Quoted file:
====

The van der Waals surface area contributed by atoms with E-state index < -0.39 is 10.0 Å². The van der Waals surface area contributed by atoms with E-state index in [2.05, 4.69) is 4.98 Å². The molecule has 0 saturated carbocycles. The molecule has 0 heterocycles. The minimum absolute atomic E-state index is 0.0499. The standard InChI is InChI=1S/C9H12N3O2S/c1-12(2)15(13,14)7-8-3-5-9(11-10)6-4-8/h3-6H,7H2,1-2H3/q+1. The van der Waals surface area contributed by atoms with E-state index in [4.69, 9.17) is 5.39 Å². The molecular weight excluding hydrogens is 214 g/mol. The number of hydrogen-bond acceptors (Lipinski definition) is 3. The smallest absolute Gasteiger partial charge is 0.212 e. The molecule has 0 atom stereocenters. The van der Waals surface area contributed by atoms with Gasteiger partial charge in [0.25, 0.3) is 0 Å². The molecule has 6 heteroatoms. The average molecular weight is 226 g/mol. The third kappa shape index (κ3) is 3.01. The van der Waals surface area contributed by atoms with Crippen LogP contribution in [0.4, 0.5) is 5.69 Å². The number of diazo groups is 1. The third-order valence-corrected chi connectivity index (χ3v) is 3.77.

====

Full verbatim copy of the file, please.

The van der Waals surface area contributed by atoms with E-state index < -0.39 is 10.0 Å². The van der Waals surface area contributed by atoms with E-state index in [2.05, 4.69) is 4.98 Å². The molecule has 0 saturated carbocycles. The molecule has 0 heterocycles. The minimum absolute atomic E-state index is 0.0499. The standard InChI is InChI=1S/C9H12N3O2S/c1-12(2)15(13,14)7-8-3-5-9(11-10)6-4-8/h3-6H,7H2,1-2H3/q+1. The van der Waals surface area contributed by atoms with E-state index in [4.69, 9.17) is 5.39 Å². The molecular weight excluding hydrogens is 214 g/mol. The number of hydrogen-bond acceptors (Lipinski definition) is 3. The smallest absolute Gasteiger partial charge is 0.212 e. The molecule has 0 atom stereocenters. The van der Waals surface area contributed by atoms with Gasteiger partial charge in [0.25, 0.3) is 0 Å². The molecule has 6 heteroatoms. The average molecular weight is 226 g/mol. The third kappa shape index (κ3) is 3.01. The van der Waals surface area contributed by atoms with Crippen LogP contribution in [0.4, 0.5) is 5.69 Å². The number of diazo groups is 1. The third-order valence-corrected chi connectivity index (χ3v) is 3.77.